On Sat, 2007-09-29 at 23:43 +0100, Paul Brook wrote:
> > > Also note that changing variables from int to long have strictly no
> > > impact on 32 bits host machines, then won't help emulating more than 2
> > > GB of RAM. Another variable type (target_phys_addr_t ?) should be used
> > > instead.
> > This patch should be restricted to 64-bit hosts. I don't think it's
> > useful to emulate a 64-bit target with huge amounts of virtual and
> > physical address space on a 32-bit host.
My feeling is that if it's restricted to 64 bits host, then it's a patch
for geeks only, that brings no useful feature to the main end-users. In
the real world, most people are still running in 32 bits mode.
> IMHO Huge amounts of virtual address space can definitely be useful, even if
> you don't have ram to back it.
> Huge amounts of physical address space is less immediately useful, though in
> practice you have to emulate whatever real hardware provides. If you're
> emulating a machine with a 40+ bit physical address space, there's a fair
> chance your guest OS will decide to scatter a relatively small set of
> resources over the whole address space.
I don't agree too much with your opinion, because what I can see is that
PowerPC 64 machines (at least IBM ones) tend to use the 62 bits physical
address space provided by the architecture. If I remember well, there is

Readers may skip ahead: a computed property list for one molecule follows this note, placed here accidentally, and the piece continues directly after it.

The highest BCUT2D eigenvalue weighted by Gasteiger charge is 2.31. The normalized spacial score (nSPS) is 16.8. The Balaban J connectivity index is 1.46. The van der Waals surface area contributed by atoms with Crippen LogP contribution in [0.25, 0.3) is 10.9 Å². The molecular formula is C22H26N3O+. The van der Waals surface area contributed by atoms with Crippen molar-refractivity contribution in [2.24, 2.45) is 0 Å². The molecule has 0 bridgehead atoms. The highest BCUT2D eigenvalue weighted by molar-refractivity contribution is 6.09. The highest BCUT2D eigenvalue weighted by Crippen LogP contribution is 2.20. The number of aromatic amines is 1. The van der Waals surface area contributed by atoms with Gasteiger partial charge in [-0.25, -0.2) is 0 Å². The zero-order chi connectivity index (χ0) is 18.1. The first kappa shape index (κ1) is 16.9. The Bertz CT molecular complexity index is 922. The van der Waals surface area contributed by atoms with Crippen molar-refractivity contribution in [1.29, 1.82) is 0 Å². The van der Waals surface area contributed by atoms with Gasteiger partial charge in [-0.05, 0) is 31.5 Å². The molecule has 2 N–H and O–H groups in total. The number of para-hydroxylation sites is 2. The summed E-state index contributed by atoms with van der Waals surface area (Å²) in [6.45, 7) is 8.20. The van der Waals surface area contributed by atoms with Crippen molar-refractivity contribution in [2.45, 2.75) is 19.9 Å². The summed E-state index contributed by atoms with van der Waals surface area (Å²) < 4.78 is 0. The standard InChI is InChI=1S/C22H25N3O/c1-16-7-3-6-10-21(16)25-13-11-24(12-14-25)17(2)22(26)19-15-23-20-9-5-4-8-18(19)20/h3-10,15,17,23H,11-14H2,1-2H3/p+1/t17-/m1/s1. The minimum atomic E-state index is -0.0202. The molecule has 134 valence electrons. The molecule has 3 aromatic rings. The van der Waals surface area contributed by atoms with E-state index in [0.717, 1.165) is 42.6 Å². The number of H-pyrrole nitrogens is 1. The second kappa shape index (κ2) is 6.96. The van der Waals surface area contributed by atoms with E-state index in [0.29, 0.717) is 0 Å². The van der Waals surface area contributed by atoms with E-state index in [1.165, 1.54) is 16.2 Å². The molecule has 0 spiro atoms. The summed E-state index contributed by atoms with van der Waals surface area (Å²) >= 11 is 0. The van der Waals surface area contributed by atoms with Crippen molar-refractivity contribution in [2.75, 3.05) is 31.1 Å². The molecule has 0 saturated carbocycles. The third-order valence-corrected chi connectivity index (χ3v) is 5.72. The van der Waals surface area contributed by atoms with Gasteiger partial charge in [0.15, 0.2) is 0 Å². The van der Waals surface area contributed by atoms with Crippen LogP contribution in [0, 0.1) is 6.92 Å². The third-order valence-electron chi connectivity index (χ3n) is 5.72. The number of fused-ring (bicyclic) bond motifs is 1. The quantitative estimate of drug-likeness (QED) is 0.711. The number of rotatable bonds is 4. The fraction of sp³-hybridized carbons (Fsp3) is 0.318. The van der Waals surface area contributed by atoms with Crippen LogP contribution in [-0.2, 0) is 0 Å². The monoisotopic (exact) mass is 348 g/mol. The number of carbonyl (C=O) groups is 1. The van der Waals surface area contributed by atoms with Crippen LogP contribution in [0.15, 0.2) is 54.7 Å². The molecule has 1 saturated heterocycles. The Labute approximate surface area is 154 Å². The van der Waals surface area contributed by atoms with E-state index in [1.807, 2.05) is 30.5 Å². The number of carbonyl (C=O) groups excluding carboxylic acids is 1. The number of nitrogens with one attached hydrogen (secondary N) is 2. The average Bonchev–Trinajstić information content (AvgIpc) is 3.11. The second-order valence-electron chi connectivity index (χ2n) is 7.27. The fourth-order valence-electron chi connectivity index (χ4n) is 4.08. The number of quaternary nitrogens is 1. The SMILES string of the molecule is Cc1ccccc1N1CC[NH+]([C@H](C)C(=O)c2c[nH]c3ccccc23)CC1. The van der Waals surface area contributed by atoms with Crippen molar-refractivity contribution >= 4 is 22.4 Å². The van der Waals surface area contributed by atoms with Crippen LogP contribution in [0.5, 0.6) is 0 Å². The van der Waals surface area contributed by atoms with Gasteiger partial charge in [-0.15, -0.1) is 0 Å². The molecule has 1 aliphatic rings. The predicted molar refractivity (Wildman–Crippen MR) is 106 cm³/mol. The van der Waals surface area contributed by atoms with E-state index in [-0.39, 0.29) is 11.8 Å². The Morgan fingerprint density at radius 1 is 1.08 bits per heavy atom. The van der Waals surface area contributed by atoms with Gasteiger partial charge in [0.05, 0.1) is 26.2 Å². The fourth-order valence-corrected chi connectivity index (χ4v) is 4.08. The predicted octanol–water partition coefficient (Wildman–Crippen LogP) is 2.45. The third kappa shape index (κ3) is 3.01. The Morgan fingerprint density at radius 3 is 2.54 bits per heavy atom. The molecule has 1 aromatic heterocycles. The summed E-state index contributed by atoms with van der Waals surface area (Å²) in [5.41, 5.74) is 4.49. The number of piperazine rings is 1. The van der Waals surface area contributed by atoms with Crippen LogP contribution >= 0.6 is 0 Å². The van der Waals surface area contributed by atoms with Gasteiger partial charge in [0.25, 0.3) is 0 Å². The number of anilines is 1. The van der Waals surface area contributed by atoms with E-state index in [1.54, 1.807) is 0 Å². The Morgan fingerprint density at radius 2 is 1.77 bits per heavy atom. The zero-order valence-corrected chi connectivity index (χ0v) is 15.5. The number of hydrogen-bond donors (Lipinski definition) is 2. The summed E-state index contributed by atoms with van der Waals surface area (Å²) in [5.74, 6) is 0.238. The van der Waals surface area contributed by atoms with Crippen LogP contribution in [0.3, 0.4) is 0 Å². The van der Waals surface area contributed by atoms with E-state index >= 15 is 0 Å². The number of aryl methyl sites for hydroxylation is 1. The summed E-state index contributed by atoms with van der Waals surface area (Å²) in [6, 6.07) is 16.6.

at least one PPC64 architecture where the highest bits are used to split
the physical address space between memory, memory-mapped IO,
I'm quite sure there are other 64 bits architecture that have the same
requirement of a huge physical address space, then beeing able to handle
it in Qemu seems to be very useful, much more than trying to emulate a
huge amount of RAM, and is needed in a very near future.
> I agree there's no point trying to emulate >2G ram on a 32-bit host, but
> physical address space and ram are two very different things.
> For example I have a cpu that has a "bitbanded" memory region. This expands
> each bit of real ram to a whole 32-bit word, effectively turning a word
> load/store into an atomic bit operation. Currently it's only used for
> relatively small address ranges, but it's a good example of a situation where
> the physical address space is much larger than ram.
I don't see why it would be useless to emulate huge amount of RAM on 32
bits hosts. If you try to register more than a few gigabytes of memory,
there are great chances that the host machine won't have the physical
RAM to handle it at once, so a page swap mechanism will have to be
implemented. Then, I see no difference in using it on a 32 bits hosts or
a 64 bits ones.
J. Mayer <[email protected]>